top of page

Create Your First Project

Start adding your projects to your portfolio. Click on "Manage Projects" to get started

“Pandora & the Caduceus II.”

“Pandora & the Caduceus II.” (6”x12” encaustic & mixed media on wood, 2024 July)

It’s a sketch because I might upscale her to mural size someday. I took some in progress photos for your amusement - a 2:1 size ratio will probably not be ideal for this, project but otherwise, how do you like her vs. skateboard Pandora 1.0? Fun detail: I “stole” the serpent design from my own aquarium drawing that I made when I was 14.

The piece was inspired by the fact that the Caduceus (two serpents winding around a winged staff) has been used as a symbol of medicine incorrectly.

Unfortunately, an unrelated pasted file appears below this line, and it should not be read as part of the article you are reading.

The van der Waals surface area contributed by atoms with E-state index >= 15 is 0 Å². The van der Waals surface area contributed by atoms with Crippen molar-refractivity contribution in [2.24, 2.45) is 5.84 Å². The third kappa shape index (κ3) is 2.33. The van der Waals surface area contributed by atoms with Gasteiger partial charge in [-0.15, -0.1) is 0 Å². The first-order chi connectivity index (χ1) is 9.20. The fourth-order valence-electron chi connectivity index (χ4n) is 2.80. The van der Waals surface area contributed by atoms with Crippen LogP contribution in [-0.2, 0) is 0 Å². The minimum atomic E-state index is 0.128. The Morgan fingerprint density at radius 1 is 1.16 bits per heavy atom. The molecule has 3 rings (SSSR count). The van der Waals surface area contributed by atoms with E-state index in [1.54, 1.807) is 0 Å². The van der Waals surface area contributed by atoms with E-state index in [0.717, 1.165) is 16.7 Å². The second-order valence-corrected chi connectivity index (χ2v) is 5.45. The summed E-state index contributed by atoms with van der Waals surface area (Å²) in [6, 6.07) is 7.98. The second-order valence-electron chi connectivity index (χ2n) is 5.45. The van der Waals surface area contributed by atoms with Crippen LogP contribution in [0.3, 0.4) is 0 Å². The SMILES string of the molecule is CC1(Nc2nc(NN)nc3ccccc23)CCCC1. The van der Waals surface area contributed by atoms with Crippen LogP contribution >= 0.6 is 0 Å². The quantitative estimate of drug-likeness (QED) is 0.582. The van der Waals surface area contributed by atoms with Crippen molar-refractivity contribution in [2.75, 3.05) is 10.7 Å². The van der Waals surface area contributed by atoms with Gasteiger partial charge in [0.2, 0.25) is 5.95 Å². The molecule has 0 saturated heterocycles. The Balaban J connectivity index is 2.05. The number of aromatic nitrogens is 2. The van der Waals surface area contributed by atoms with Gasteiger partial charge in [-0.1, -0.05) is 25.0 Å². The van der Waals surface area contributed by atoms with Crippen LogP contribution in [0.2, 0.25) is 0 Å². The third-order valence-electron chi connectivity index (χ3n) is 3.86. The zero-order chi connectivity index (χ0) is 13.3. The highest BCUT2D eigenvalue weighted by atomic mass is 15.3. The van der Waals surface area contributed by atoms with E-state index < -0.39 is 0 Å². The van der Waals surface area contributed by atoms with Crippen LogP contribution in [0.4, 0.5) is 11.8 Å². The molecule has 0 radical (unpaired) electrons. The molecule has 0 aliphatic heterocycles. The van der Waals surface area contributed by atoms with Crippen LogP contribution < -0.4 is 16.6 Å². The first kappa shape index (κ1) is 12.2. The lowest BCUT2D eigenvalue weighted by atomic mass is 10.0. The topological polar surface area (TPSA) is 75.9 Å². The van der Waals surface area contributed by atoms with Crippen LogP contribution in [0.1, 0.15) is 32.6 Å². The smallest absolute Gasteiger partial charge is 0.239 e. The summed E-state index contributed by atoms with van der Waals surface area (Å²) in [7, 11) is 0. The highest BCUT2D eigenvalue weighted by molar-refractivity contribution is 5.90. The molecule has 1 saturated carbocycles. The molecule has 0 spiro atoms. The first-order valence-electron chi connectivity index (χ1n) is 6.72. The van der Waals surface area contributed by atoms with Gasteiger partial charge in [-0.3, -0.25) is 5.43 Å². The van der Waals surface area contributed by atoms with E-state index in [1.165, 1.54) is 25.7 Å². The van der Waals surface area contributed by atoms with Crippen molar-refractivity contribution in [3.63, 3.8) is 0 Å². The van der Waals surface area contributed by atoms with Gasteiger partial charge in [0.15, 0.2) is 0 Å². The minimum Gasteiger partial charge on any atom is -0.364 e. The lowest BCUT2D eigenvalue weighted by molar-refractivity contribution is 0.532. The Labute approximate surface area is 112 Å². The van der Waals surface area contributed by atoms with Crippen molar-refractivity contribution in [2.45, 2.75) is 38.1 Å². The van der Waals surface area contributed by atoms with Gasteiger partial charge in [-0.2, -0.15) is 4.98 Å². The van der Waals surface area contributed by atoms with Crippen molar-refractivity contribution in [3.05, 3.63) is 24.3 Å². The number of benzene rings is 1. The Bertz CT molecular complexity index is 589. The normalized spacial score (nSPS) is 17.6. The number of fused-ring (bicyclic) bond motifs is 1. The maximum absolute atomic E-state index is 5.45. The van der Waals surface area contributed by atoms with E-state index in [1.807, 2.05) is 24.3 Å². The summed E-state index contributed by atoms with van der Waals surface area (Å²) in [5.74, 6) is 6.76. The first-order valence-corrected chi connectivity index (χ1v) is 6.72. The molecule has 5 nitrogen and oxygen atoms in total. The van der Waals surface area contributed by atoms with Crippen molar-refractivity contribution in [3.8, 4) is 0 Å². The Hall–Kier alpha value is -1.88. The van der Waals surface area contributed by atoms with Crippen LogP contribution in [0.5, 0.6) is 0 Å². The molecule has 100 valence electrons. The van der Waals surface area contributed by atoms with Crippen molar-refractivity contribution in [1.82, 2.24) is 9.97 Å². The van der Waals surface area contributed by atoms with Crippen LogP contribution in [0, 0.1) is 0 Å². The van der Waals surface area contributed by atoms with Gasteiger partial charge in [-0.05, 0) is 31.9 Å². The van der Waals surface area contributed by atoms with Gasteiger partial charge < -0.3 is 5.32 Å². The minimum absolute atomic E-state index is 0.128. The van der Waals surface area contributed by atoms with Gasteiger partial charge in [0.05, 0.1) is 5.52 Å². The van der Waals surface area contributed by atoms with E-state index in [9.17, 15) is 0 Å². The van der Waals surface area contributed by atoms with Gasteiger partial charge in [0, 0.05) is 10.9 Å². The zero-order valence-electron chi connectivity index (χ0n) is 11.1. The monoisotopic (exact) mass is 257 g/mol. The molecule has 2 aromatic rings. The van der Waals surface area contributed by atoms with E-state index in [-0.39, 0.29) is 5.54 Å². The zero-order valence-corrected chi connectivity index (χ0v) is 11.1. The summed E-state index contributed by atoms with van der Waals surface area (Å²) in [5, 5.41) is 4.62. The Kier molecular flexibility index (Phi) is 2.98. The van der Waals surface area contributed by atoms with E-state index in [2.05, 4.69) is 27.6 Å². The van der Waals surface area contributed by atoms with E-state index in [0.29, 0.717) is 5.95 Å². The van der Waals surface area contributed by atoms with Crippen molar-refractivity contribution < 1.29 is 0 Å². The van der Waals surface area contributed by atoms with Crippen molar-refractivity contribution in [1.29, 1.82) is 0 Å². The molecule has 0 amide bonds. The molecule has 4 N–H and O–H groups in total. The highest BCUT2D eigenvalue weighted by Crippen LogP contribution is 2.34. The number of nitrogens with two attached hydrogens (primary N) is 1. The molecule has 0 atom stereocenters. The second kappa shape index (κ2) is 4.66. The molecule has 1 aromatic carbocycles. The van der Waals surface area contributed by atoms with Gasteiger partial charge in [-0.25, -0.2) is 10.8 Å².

Greek god Hermes carried a winged staff entwined with two snakes. The staff of Aesculapius, the god of healing, had one snake and no wings. Logically, the staff of Aesculapius should be the symbol of the medical profession—and indeed, that is the symbol used by the American Medical Association. But the true caduceus is also frequently seen as a medical symbol.

Hermes saw two serpents entwined in mortal combat. Separating them with his wand he brought about peace between them, and the wand with two serpents became a sign of peace and negotiation.
Pandora, in Greek mythology was the first woman who had a jar containing all manner of misery and evil. After she opened the jar, the evils flew out over the Earth. Hope alone remained inside, the lid having been shut down before it could escape.
In my fiction story, Pandora opened the box and let the serpents out – then Hermes threw his staff to separate them and keep them at peace. However, the Hope serpent was too slow to escape and got killed. The message: (false) hope must die in the process of keeping our destructive feelings of cognitive dissonance – love and resentment – at peace.

bottom of page